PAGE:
Thursday, September 5, 2013

Character Small Talk

"Hey Bob."
"Hey Jo."
"How are you Bob?"
"I'm great."
"That's good."
"How are you, Jo?"
"Oh I'm pretty good."
"That's great, Jo."
"So what have you been up to, Bob?"
"Oh, not much.  This and that.  The dog's got fleas."
"That stinks."
"So what've you been doing Jo?"
"My back hurts from mowing the lawn."
"Oh.  That stinks almost as much as my dog's fleas."
"Uh-huh.  I feel like I've got a hernia."

Aside from the incredibly ridiculous writing there, what did we learn from it?  It's boring.  And not like the kind of boring six year old's will start getting fidgety at - the kind where it'll make an elderly, wheelchair bound man start jumping off the walls screaming.

But not all small talk has to be boring.  It shouldn't be boring - nothing in your novel should be boring, and if it is, you definitely need to revise that area.  No matter what, make it at least slightly more interesting.

But that's beside the point.  Small talk has to have a destination - even if it's really little small talk.  Does it really matter to the plot?  To the character arc?  To the theme?

Each of those could be reflected in a small talk sequence, or all of them, but the importance of a small talk happenstance is not to be action oriented, nor is it to be a major revealing in a character's personality - that's what we call Big Talk.

No, small talk is meant to make a character real.  Everyone talks about trivial things in their life.  Maybe your character is radically obsessed with Pokemon, or is a dare devil extremist, but if these things aren't important to the story, character arc, or theme, they still have a purpose left for them to take up.

Possibly the greatest example of this I have read was in the Bellmaker (I highly recommend it, one of Jacques best even though its underrated), one of Brian Jacques's classic stories of Redwall.  Several of the characters had been caged inside of the evil villain's castle, and now sat gloomily about in the castle dungeon.  They began to talk - talk about trivial things.  About their home, a reminiscing of sorts.  It was almost sad, nostalgic, and bittersweet.  It was simple small talk, going over their favorite foods and customs, and yet I felt so connected to them because I knew them, I knew who they were.  They were real.

A reader will relate to someone who talks about what they like and don't like, even if they hate Pokemon, or are seriously creeped by dare devils - they'll still know the character, and the readers are going to grow to like, or at least respect, them even subtly over these small talk times.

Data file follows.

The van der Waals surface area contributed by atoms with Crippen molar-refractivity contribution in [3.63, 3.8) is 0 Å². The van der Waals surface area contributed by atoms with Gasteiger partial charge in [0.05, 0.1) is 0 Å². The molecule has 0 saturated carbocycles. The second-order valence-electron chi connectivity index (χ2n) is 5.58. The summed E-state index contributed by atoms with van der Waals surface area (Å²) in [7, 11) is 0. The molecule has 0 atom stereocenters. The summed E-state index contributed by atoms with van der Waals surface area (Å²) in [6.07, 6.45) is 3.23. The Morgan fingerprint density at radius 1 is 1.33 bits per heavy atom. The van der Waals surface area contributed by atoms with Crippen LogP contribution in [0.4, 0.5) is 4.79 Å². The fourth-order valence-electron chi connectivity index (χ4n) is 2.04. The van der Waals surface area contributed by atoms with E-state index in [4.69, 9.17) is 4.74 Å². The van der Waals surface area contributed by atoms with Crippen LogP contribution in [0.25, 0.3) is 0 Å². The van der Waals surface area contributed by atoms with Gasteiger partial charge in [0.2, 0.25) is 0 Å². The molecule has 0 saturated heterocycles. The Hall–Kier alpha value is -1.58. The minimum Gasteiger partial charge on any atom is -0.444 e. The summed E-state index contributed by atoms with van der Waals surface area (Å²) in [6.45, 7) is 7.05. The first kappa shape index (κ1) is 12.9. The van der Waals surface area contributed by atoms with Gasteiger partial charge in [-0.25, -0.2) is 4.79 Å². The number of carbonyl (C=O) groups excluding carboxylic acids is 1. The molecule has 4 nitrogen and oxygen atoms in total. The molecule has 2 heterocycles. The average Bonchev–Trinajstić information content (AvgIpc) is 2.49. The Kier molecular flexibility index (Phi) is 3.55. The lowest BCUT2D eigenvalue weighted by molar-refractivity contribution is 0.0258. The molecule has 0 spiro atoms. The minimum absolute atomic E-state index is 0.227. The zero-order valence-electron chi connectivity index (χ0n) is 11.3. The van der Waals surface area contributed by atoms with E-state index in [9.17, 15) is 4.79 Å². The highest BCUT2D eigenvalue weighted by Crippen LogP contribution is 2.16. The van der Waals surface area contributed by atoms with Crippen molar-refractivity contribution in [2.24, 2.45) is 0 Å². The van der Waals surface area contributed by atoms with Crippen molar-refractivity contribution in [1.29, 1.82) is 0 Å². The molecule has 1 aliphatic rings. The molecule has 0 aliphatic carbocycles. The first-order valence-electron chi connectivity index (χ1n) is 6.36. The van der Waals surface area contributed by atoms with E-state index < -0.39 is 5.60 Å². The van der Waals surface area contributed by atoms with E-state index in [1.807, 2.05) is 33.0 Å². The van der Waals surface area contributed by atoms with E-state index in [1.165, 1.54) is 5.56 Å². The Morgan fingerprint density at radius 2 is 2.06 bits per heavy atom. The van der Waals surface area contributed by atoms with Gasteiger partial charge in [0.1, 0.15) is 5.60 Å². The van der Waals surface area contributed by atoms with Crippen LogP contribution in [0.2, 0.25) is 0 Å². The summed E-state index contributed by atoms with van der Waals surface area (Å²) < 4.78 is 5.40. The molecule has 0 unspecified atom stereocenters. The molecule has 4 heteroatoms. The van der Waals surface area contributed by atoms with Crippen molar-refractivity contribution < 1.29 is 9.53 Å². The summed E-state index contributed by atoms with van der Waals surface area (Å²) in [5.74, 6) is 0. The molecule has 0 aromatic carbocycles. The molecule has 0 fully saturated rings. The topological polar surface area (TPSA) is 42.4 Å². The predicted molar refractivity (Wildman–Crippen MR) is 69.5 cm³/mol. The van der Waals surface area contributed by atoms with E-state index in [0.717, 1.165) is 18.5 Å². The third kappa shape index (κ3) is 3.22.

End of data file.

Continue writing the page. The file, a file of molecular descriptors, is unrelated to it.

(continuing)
A thing that can be often overlooked in creating a character is his hobbies.  Give him a half dozen hobbies.
Now give him three more.  No, really.  A reader will come to love a character - just simple words on a piece of paper (sometimes even digital), through knowing him.  A reader needs to know your character.  Major decisions?  Tense situations?  They're all good, but they're the big things in life.  Do we reveal part of ourselves to our best friends every week so our 'story' can go on?  No.  But we talk to them.  Just simple, small talk.  And we learn about each other, and we grow as friends.

Sometimes, small is best.

~R. A. H. Thacker


  1. Great post, and so very true. I need to work on this in my own writing, I think.

    1. Thank you. Yes, I do as well. I always overlook these kind of scenes, even though they're so very important.

  2. Awesome, Warrior. :) Loved the way you kicked it off.

  3. I like your post, WW, I have been reading a series called The Enchanted Forest Chronicles, and however weird the name sounds; the book itself is incredible, an entirely new shade of writing. Patricia C. Wrede can eave small talk into a massive discovery, a plot juncture, or a communication revelation. You must read her books, the first novel is called Dealing with Dragons.
    -Z. Baner

    1. Sounds positively intriguing! ;) I'll look them up. Small talk is definitely a useful technique in writing.


Have a question? Comment? Ramble? I love to hear it all!